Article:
The point is, there’s nothing wrong with waking up early and getting a jumpstart on your day. But be careful that you’re not creating too many chances to feel superior to others and, most of all, feel superior to those aspects of yourself that you judge. 

Because that’s one hard drug to kick. 

LET ME ASK YA THIS... 
Which are your feelings are you addicted to?

LET ME SUGGEST THIS... 
For the list called, "99 Ways to Think Like an Entrepreneur, Even If You Aren't One," send an email to me, and you win the list for free!

* * * *

Scott Ginsberg
That Guy with the Nametag
Author. Speaker. Strategist. Inventor. Filmmaker. Publisher. Songwriter.  
scott@hellomynameisscott.com
www.nametagscott.com


Never the same speech twice. Customized for your audience. Impossible to walk away uninspired.

Now booking for 2017-2018.

Email to inquire about fees and availability. Watch clips of 


The Nametag Guy in action here!

Monday, December 26, 2016

Honesty may be a virtue, but earnesty is a victory

When we’re willing to be intentional and enthusiastic and sincere and thoughtful and most of all, human, about the work we do, it’s hard for people to turn it down. Or walk away. It’s just so damn unexpected.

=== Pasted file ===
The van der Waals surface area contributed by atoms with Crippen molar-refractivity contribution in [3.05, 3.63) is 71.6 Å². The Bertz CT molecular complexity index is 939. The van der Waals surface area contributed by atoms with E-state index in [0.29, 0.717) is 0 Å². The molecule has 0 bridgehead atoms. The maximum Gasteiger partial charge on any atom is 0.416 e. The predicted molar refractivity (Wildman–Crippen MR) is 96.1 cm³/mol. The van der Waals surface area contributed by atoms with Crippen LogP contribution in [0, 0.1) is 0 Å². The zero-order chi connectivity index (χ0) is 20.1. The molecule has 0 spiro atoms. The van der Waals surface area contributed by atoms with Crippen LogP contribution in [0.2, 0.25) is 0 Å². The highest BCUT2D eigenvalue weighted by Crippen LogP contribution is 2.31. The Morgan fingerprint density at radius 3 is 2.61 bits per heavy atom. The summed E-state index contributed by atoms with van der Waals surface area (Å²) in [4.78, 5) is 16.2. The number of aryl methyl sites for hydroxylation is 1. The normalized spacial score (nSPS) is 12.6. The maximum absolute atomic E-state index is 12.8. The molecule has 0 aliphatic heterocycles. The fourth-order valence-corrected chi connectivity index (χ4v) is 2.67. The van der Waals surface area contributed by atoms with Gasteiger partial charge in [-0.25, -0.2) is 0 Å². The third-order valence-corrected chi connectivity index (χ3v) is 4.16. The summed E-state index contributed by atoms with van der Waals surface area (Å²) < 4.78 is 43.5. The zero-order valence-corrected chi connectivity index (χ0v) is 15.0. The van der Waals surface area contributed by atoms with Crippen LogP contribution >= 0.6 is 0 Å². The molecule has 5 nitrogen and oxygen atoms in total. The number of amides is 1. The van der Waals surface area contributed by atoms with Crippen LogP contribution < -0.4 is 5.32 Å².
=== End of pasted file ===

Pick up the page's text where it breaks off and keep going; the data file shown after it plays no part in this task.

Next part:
I’ve been wearing a nametag twenty four seven for the past seventeen years. And not a day goes by without a complete stranger either asking me why I’m wearing it, or simply saying hello as we cross paths. 

It never gets old. And what’s fascinating about these encounters is, the moment I pause to look people in the eye, smile and respond to them with an answer that’s nothing less than completely earnest, their entire demeanor shifts. I can literally see their face and body and energy change because of this brief interaction. 

Which doesn’t make me a hero, just a human. 

But that, to me, is a victory. Especially in a world that is growing increasingly disconnected, cynical and cold, earnesty is always the best policy. It’s the one thing people don’t want to admit they want from each other. 

Not authenticity or staying grounded or keeping it real or walking in your truth or whatever other bullshit corporate buzzword is selling books at the airport these days. 

Earnesty. It’s not a strategy, it’s the default setting of the human heart. 

As opposed to what happens when the ego is working overtime to sound cool. 

LET ME ASK YA THIS... 
What’s your nametag?LET ME SUGGEST THIS... 
For the list called, "99 Ways to Think Like an Entrepreneur, Even If You Aren't One," send an email to me, and you win the list for free!

* * * *

Scott Ginsberg
That Guy with the Nametag
Author. Speaker. Strategist. Inventor. Filmmaker. Publisher. Songwriter.  
scott@hellomynameisscott.com
www.nametagscott.com


Never the same speech twice. Customized for your audience. Impossible to walk away uninspired.

Now booking for 2017-2018.

Email to inquire about fees and availability. Watch clips of